Fun With R.F.
Over the years there have been many escapades and more than a little mischief involving radio, and the mysteries of R.F. in general. This article attempts to document them as best as I can remember......
One of the earliest forays into the strange and unpredictable nature of RF occurred in 1973. Back then, we found out that touching 2 walkie-talkie antennas to one of the rails of a railroad track at different locations did not make the signal any stronger to each other. We had been walking in opposite directions along the tracks one day with our 100 mW W-T's, checking our range. When we started getting out of range of one another, we decided to try touching the antennas to the tracks, with the hope that it would "connect" our antennas together like a big wire. But alas, it didn't work that way. Not long after that, we also found out that creek water is no more conductive when we "dipped" our antennas in the water while trying to improve our signals.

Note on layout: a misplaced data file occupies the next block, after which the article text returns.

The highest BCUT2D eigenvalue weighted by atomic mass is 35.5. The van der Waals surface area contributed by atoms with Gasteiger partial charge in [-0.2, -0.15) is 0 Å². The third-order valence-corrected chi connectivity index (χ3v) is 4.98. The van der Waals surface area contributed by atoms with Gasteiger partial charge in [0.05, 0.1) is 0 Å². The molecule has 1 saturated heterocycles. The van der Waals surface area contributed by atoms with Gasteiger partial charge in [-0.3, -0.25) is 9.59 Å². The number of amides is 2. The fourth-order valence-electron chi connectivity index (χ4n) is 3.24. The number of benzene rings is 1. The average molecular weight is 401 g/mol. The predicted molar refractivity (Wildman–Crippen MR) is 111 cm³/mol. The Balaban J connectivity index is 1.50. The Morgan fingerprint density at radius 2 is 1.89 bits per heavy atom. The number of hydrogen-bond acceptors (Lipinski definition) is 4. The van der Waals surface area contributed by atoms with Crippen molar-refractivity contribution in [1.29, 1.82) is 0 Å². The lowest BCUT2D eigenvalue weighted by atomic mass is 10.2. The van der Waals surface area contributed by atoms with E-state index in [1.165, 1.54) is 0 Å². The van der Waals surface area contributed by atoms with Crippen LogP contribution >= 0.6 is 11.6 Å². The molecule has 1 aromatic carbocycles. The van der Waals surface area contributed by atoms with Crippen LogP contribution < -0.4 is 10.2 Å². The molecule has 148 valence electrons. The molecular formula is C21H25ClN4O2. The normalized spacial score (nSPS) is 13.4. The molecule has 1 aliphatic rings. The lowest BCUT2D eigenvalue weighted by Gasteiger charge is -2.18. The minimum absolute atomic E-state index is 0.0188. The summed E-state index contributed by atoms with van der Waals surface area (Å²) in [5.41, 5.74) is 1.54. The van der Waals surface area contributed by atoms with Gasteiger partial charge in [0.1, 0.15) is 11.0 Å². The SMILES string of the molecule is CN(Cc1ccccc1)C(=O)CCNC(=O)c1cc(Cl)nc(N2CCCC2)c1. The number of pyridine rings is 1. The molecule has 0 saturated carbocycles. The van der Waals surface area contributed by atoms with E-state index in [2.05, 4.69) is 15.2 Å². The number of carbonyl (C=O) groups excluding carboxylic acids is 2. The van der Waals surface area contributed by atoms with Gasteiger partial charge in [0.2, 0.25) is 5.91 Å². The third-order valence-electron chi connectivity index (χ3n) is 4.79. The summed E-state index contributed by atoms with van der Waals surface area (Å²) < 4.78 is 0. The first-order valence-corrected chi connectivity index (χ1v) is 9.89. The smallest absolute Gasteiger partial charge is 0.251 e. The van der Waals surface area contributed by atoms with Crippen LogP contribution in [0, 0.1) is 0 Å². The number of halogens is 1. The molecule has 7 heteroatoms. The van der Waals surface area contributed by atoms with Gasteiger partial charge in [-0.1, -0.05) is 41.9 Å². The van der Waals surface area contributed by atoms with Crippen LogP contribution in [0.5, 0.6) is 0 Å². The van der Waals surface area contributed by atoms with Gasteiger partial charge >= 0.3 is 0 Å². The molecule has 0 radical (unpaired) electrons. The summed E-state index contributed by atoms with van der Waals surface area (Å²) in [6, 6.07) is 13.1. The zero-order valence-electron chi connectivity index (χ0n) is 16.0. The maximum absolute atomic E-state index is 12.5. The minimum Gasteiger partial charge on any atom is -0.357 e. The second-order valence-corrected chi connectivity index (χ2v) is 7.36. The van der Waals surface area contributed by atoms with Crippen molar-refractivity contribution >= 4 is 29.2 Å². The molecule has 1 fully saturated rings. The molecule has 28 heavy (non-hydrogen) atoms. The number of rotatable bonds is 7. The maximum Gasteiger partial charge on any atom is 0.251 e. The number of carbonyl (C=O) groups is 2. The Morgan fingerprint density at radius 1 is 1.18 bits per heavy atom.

The next lesson took place in early 1974, when we learned that a Radio Shack "Colinear" 5/8th wave antenna could be burned out with a little over 400 watts. Steve had become a bit lazy. Formerly used to running a 3 element beam antenna, Steve had recently switched to a Radio Shack 5/8th wave ground plane after getting tired of having to frequently turn his beam. While the convenience of not having to turn an antenna was advantageous for Steve's local talking, the one thing that he didn't count on was the ground plane's matching network. His former beam had no matching network, and was fed directly with coax cable so, consequently, it could take quite a few watts. On the ground plane however, there was a matching network which transformed the impedance of the 5/8th wave radiator to 50 ohms for connection to the coax. In the case of the Radio Shack antenna, this network was comprised of little more than a printed circuit board with a helical coil etched into it. Usually, this matching network wasn't much of an issue, except for a slight increase in SWR whenever it rained. But common sense should also tell you that this matching network would not take much power. But like many other events which are viewed from hindsight, it's much easier to realize it after it happens. Steve had also recently acquired a Palomar Skipper 300 amplifier (Which we nick-named "Chrome Dome") in need of a little T.L.C.. After replacing blown rectifier diodes and installing a fresh set of tubes, he soon had a new toy to play with. Smitten with the rush that having a bit of extra wattage can give you, it didn't take long before Steve ended up on Channel 4, home of the resident "big radio" guys, ready to prove to them once and for all, that he could play in the yard with the big dogs. Steve's radio at the time was a Cobra 135, and he had his new Palomar toy fired up as well. The Channel 4 guys didn't think too highly of Steve and would always needle him and poke fun at his feeble attempts to be included in the inner circle with the big boys, and they weren't about to give him the satisfaction of acknowledging his much stronger signal even now. Having not gotten the reception he had hoped for, Steve soon became angry and started cranking the power up more and more. At one point when he unkeyed, the noise level in his receiver was suddenly much lower. One of the Channel 4 guys came back with a similarly reduced signal, asking; "where'd ya go buddy", looking for Steve. A quick check of the SWR showed over a 20:1. Steve called me on the phone at that point, and I rode up to his house to give him a hand. When we climbed up on the roof and approached the antenna, we could smell burned circuit material. We took down the antenna, and Steve then gave it to me for helping him take it down. I later drilled out the rivets on the bottom of the antenna, and removed the charred remains of what once was the matching network. I made a display piece out of it as a reminder of what not to do with this type of antenna. I ended up using the aluminum from the antenna to make a 1/4 wave antenna which I used for a short time in late '74, and then dipoles for myself and my next door neighbor, Spud.